Live Chat Software 10 Tax Deductions I Bet You Aren't Taking (But You Should Be!)
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10 Tax Deductions I Bet You Aren't Taking (But You Should Be!)

People are now starting to file their taxes for the 2018 tax year, but between changes to the tax law and general confusion surrounding itemized deductions, there’s a good chance you’ll miss a few things that can give you a tax break this year.

Tax deductions reduce your tax liability by knocking dollars off your taxable income. By taking advantage of as many deductions as possible, you’ll be able to save some money come tax season.


Here are 10 tax deductions you should look out for this year:


1. State income or sales tax: If you itemize deductions, you can choose to deduct either state income tax or state sales tax paid throughout the year. Most people choose state income tax because it’s higher. However, if you made a major purchase in 2018, the sales tax option might be better for you. Don’t forget that this deduction is capped at $10,000 for 2018.


2. Self-employed healthcare premiums: If you are self-employed, you may be eligible to deduct health insurance premiums you paid in 2018. This works for self-employed seniors on Medicare, as well. You may be able to deduct the premiums for Medicare Parts B and D.


3. Losses from gambling: If you gambled in 2018 and lost, you might be able to deduct the losses on your taxes. This deduction is limited to the amount of winnings you report, and you must keep careful logs of your wins and losses, receipts and locations of gambling to prove it.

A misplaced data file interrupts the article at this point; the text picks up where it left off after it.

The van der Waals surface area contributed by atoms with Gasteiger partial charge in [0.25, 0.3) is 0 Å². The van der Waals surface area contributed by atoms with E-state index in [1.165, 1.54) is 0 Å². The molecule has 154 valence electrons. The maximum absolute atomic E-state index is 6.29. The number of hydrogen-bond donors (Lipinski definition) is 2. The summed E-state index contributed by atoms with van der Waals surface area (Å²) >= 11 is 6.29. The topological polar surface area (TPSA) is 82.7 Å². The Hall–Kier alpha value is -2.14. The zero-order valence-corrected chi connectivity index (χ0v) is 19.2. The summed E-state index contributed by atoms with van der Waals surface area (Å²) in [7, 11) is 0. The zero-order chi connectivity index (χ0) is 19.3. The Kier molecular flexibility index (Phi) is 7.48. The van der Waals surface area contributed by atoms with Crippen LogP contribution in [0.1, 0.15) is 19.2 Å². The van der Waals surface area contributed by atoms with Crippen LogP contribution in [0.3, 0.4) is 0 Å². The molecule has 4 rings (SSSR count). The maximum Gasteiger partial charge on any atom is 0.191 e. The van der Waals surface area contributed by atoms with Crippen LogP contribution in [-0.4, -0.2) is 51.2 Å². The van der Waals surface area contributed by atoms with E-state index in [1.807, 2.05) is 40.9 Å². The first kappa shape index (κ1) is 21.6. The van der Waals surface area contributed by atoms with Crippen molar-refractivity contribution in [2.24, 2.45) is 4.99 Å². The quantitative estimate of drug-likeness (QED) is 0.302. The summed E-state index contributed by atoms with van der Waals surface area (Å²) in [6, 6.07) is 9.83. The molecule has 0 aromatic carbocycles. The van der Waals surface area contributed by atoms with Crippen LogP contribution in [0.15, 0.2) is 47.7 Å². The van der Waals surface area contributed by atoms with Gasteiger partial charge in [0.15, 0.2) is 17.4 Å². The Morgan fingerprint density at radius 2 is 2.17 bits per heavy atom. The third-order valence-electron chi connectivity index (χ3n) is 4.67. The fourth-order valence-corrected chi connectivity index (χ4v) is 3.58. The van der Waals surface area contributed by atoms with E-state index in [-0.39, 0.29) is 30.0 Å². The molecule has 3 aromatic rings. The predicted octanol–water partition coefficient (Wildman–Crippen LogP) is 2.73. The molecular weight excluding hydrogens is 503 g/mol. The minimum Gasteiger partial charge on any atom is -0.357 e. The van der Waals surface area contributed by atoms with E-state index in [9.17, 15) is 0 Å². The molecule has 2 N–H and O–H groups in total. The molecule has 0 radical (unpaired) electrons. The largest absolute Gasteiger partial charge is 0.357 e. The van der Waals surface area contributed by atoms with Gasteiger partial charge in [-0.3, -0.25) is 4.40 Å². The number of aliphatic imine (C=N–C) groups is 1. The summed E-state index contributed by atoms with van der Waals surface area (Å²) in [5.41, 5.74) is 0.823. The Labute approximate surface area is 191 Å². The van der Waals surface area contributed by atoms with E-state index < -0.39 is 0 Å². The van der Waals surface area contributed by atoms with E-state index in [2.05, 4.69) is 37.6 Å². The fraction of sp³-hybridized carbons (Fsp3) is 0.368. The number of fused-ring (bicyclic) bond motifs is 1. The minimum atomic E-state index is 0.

4. Out-of-pocket costs for charity: You’re probably familiar with deductions for large charitable gifts, but you can also deduct out-of-pocket costs for supplies and more that occurred alongside charitable work, such as ingredients and supplies for a soup kitchen. Driving for charity also counts—you can deduct 14 cents per mile.


5. Jury pay: If you served on a jury last year and earned salary pay from your employer, you probably had to turn over some jury pay to them. You can deduct the amount of jury pay you paid your employer.


6. Self-employed travel expenses: If you own your own business and travel for it, you can add minor costs like baggage fees and online booking fees to your itemized deductions for business travel.


7. Medical expenses: Some medical expenses may be able to be deducted once they exceed 7.5 percent of your adjusted gross income (AGI). (After 2018, the total will need to exceed 10 percent AGI.)


8. Mortgage interest: You might be able to deduct the amount of interest you paid on your mortgage as long as the loan does not exceed $750,000, or $375,000 if you’re married filing separately.


9. Self-employed Social Security tax: If you’re self-employed, you have to pay 15.3 percent of your income toward Social Security taxes, since you don’t have an employer to split it with. However, you can deduct half of that on your taxes.


10. Military reserves travel expenses: If you serve in the military reserves, you are eligible to deduct any expenses incurred for you to travel to drills and meetings. You must travel over 100 miles from your home and stay overnight to be eligible for deductions.


Don’t set yourself up for losses this tax season


Navigating the world of tax deductions can be confusing, which is why it’s recommended to work with a financial planner to discuss your tax strategy and save the most money possible this tax season.